Sorry if this answer is a bit too general, but to be more specific I would have to know whether this takes place in 2 or 3 dimensions, whether the world is flat, etc.
For any projectile motion calculation, it is easiest if we analyse each axis (dimension/component) separately. The two equations used here are:
d = u * t (for no acceleration)
d = u * t + 1/2 * a * t^2 (for the vertical component, where gravity is acting)
I will also use 'u' to represent the initial velocity, 'a' to represent acceleration and 'g' to represent acceleration due to gravity (approximately 9.8 meters per second squared).
Hopefully you have some basic understanding of vectors and kinematics, if not, let me know and I'll fill you in on what you need to know.
From here forth, I will assume that you have two horizontal axes and one vertical axis.
Given that there is no acceleration occurring in the horizontal axes (other than friction, but in the context of a game, it becomes computationally very expensive to calculate this), the initial velocities along each axis are given by:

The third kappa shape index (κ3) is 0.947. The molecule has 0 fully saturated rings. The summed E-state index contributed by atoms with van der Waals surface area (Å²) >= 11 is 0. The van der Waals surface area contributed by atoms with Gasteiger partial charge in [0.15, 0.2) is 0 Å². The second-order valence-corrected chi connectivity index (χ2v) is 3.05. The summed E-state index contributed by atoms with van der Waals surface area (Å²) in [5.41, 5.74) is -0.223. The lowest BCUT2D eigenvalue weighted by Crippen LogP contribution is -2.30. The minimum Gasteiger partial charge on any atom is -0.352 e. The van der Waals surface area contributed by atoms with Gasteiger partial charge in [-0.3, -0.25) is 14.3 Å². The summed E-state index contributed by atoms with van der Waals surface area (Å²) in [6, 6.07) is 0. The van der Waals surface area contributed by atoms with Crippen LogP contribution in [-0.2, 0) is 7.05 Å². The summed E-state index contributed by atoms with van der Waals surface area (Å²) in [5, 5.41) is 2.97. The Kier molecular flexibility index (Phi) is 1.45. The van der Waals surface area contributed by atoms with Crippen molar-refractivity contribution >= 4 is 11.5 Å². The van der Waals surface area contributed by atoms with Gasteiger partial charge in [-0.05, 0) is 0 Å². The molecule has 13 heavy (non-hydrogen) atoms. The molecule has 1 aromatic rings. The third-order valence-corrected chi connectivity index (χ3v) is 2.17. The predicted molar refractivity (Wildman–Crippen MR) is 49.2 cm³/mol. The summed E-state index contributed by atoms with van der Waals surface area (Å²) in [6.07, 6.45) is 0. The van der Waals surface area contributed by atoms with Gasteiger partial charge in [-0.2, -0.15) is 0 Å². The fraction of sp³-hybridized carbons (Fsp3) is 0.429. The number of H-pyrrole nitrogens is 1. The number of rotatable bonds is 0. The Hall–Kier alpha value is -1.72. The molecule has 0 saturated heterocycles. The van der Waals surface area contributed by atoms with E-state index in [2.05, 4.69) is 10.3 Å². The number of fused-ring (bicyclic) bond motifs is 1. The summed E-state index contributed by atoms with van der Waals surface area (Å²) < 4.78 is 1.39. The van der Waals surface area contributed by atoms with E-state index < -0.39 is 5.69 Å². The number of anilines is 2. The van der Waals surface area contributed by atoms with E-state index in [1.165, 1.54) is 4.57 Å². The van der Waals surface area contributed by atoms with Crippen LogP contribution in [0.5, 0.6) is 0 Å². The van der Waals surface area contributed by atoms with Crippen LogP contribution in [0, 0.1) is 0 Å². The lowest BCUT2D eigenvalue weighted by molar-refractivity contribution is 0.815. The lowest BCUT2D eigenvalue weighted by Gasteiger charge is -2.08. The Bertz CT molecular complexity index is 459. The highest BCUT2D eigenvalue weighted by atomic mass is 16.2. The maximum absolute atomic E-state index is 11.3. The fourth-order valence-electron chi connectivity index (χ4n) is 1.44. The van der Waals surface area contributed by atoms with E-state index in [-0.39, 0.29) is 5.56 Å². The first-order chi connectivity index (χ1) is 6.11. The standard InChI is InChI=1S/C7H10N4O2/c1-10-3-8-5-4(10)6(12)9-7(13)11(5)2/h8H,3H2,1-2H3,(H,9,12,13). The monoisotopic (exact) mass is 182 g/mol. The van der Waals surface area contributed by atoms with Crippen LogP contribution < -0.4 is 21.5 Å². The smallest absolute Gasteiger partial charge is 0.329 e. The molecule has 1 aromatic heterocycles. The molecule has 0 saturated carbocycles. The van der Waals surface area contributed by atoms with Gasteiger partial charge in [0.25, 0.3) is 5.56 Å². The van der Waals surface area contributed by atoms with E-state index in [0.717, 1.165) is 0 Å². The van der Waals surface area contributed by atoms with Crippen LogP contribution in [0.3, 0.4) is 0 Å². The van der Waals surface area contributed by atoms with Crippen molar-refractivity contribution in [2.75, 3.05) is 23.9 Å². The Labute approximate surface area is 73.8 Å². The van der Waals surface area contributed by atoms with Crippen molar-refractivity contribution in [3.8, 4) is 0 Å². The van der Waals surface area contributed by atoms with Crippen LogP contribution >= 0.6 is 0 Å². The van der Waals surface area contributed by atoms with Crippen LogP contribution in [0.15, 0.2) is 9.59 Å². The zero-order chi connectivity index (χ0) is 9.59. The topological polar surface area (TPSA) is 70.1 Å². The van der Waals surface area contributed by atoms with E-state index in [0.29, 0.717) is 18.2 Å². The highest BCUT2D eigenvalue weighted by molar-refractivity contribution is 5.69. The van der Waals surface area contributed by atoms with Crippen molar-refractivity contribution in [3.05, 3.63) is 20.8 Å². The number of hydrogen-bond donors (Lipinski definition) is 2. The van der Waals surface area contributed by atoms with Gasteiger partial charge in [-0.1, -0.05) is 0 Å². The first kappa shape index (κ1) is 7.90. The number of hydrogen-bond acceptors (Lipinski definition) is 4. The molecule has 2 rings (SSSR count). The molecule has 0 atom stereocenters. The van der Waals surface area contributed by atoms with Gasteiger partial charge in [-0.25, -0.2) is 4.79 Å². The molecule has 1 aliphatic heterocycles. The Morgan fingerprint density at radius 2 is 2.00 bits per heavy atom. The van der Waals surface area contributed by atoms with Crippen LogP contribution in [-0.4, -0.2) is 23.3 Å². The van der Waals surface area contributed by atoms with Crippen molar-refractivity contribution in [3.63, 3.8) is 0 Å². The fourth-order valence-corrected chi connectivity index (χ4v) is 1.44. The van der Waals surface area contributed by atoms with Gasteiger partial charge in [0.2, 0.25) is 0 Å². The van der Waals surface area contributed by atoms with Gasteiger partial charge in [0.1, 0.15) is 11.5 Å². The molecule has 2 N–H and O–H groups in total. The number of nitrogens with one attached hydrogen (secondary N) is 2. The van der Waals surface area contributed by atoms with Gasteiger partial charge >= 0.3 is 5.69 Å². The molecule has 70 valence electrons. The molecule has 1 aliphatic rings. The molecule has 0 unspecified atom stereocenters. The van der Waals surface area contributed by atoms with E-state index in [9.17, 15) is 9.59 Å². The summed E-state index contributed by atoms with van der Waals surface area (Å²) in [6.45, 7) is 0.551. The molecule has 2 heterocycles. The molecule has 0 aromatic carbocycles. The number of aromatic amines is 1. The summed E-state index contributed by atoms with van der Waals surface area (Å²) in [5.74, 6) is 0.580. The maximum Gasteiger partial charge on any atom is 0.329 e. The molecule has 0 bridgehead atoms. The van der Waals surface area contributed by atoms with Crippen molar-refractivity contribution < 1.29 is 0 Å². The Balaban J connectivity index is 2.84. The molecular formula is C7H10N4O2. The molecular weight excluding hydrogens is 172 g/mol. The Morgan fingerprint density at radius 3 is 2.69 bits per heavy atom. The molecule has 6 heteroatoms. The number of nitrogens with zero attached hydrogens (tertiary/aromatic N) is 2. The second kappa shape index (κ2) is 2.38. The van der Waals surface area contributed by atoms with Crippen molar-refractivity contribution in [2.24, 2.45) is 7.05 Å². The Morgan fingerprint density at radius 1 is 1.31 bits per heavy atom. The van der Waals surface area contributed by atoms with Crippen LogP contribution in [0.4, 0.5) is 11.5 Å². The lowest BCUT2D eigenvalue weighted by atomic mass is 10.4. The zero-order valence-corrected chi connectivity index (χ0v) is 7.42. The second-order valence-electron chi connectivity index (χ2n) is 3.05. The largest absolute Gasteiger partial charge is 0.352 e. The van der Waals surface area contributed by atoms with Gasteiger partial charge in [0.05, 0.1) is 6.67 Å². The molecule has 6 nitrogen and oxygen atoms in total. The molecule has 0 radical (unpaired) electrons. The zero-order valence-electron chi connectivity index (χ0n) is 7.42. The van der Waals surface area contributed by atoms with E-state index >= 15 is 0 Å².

u = d/t
where d is the distance traveled along that axis and t is the time taken to travel this distance.
In the vertical axis, the initial velocity is given by:
u = d/t + gt/2
where d is the vertical offset of the final position from the initial position.
Since you specifically asked to find the angle at which the projectile should be shot, the workings are provided below:
horizontal component distance =
sqrt(ux^2 + uy^2)
where ux and uy are the initial velocities in each axis (assuming z is vertical).
angle from horizontal =
arctan( uz / (sqrt(ux^2 + uy^2)) )
If your terrain is flat, then
uz = gt/2, and you can ignore vertical displacement.
If your game is side-scrolling, then there will be only one horizontal axis.
If your game takes place on another planet, uses non-realistic velocities or the shell seems to travel strangely, try using a value other than 9.8 for g.
Hopefully this helps you out, and if you have any further questions, just leave a comment on this answer.
EDIT: Added code formatting for legibility